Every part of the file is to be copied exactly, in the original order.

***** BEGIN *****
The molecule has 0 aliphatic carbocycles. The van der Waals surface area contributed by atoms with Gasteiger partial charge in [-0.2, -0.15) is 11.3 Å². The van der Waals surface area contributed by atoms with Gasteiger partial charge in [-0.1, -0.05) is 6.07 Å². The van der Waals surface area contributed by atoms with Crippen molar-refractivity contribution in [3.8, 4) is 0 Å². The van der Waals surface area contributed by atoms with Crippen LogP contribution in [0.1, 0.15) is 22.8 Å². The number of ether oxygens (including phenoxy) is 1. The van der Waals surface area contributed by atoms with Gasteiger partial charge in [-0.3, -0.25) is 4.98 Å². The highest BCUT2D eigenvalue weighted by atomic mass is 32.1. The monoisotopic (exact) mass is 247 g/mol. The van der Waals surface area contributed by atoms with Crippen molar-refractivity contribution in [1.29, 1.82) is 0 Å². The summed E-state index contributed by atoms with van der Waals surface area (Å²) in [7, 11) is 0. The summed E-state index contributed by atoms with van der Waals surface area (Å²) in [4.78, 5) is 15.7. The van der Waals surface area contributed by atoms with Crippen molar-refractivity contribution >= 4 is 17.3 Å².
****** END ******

The molecule has 0 aliphatic carbocycles. The van der Waals surface area contributed by atoms with Gasteiger partial charge in [-0.2, -0.15) is 11.3 Å². The van der Waals surface area contributed by atoms with Gasteiger partial charge in [-0.1, -0.05) is 6.07 Å². The van der Waals surface area contributed by atoms with Crippen molar-refractivity contribution in [3.8, 4) is 0 Å². The van der Waals surface area contributed by atoms with Crippen LogP contribution in [0.1, 0.15) is 22.8 Å². The number of ether oxygens (including phenoxy) is 1. The van der Waals surface area contributed by atoms with Gasteiger partial charge in [-0.3, -0.25) is 4.98 Å². The highest BCUT2D eigenvalue weighted by atomic mass is 32.1. The monoisotopic (exact) mass is 247 g/mol. The van der Waals surface area contributed by atoms with Crippen molar-refractivity contribution in [1.29, 1.82) is 0 Å². The summed E-state index contributed by atoms with van der Waals surface area (Å²) in [7, 11) is 0. The summed E-state index contributed by atoms with van der Waals surface area (Å²) in [4.78, 5) is 15.7. The van der Waals surface area contributed by atoms with Crippen molar-refractivity contribution >= 4 is 17.3 Å².